Interestingly, RHR and HRV did appear to differ across the menstrual cycle, which suggests the menstrual cycle phase needs to be considered by coaches and athletes interpreting data from the app. Specifically, RHR differed by 1.6% between the follicular and luteal phases, with an increase across the cycle. In line with this, HRV changed by 3.2% between the follicular and the luteal phase, with a decrease across the cycle. This shows, on average, that parasympathetic activity was slightly suppressed in the luteal phase of the menstrual cycle, which is the second half that begins with ovulation and ends with the first day of menstruation. These data are useful for athletes and coaches and should be considered when interpreting RHR and HRV data. But practically speaking, this suggests that recovery from training may be slower during the luteal phase. Therefore, paying particular attention to training intensity distribution and the amount of high-intensity training (i.e. less) may be important during this phase. More research is needed before the scientific community can make generalised recommendations about planning training around the menstrual cycle, particularly given the individuality of cycles, both from person-to-person and cycle-to-cycle. However, these data may be useful for practitioners interpreting shifts in light of other acute stressors.
With regard to how the previous day’s training intensity impacts RHR and HRV, we have data from small, controlled studies conducted previously telling us how training conducted above the first threshold leaves its mark on autonomic function (3, 9), and therefore requires longer subsequent recovery time than moderate-intensity training occurring below the first threshold (10). We thought it was useful to verify and quantify these effects in our large sample, where app users self-report their previous day’s training using the 0-10 perceived exertion scale (2). Training effects were clustered such that we assessed the effects of self-reported rest days, low-intensity days, average intensity days, and high-intensity days on RHR and HRV the subsequent day.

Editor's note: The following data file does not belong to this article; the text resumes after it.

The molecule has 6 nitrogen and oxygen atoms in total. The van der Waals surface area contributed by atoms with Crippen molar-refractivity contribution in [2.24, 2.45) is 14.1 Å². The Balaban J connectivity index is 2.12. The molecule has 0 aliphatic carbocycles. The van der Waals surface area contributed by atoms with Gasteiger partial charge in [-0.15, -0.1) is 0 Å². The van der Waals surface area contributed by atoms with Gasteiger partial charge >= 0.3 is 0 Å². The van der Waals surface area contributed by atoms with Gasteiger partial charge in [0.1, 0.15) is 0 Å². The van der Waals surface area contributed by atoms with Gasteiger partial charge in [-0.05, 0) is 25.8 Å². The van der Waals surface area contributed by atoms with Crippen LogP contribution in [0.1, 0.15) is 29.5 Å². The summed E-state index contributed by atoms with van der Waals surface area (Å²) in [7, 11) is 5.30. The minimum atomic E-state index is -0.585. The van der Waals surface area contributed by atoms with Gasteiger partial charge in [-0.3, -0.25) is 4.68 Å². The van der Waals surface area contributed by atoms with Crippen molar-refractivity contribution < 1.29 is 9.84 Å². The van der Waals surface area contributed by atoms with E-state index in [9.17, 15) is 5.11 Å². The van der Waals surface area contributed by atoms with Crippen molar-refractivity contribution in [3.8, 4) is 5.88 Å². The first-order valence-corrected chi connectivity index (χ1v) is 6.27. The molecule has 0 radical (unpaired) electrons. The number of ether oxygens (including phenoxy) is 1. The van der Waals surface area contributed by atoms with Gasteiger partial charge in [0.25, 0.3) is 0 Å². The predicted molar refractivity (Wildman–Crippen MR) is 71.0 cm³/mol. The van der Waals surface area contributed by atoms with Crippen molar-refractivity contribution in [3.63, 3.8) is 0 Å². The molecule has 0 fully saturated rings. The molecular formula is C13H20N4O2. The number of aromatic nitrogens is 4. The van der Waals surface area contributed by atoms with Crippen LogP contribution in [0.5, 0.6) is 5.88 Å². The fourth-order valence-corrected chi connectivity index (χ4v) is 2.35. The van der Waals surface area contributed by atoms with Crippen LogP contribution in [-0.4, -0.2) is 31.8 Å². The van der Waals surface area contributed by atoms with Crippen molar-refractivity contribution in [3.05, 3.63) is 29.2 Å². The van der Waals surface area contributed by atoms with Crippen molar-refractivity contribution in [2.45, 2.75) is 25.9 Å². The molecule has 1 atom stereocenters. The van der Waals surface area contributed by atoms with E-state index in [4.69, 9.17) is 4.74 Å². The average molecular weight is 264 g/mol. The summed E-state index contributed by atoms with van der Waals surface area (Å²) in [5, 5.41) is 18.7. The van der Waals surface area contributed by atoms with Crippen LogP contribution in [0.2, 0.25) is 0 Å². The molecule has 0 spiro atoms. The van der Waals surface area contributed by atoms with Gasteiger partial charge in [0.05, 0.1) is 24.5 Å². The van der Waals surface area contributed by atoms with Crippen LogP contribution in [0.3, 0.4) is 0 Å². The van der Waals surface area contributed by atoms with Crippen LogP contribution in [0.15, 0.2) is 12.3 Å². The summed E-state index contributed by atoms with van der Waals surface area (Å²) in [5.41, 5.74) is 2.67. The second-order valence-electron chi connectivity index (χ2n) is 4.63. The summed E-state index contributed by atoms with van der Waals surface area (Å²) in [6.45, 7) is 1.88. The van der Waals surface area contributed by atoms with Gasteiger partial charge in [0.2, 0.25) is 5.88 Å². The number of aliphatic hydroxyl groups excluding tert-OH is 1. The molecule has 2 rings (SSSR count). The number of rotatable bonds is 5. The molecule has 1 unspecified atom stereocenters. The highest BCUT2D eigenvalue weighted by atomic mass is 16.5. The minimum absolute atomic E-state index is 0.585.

Changes in HRV and RHR in relation to training intensity for all users.
We found that rest and self-reported low-intensity training slightly reduced RHR and increased HRV the next day, with rest having greater effects than low-intensity days. However, when training was of self-reported “average” or “high” intensity, subsequent RHR was increased and HRV was decreased, with the largest effects seen for high-intensity training. This is in line with what we expected to see, and really illustrated to us the value of emphasising low-intensity training in our programmes, and being very targeted with higher intensity work, which does come with a ‘cost’ in terms of physiological recovery. When the bulk of our training week is of low intensity – which, as a physiologist means below that first lactate threshold – we recover quickly and can therefore build a substantial overall training volume. We need to plan and space our specific high-intensity workouts accordingly, ensuring that we are well-recovered when these sessions take place such that they can be performed and absorbed optimally. It was pretty cool to see this dose-response effect borne out in such a massive dataset.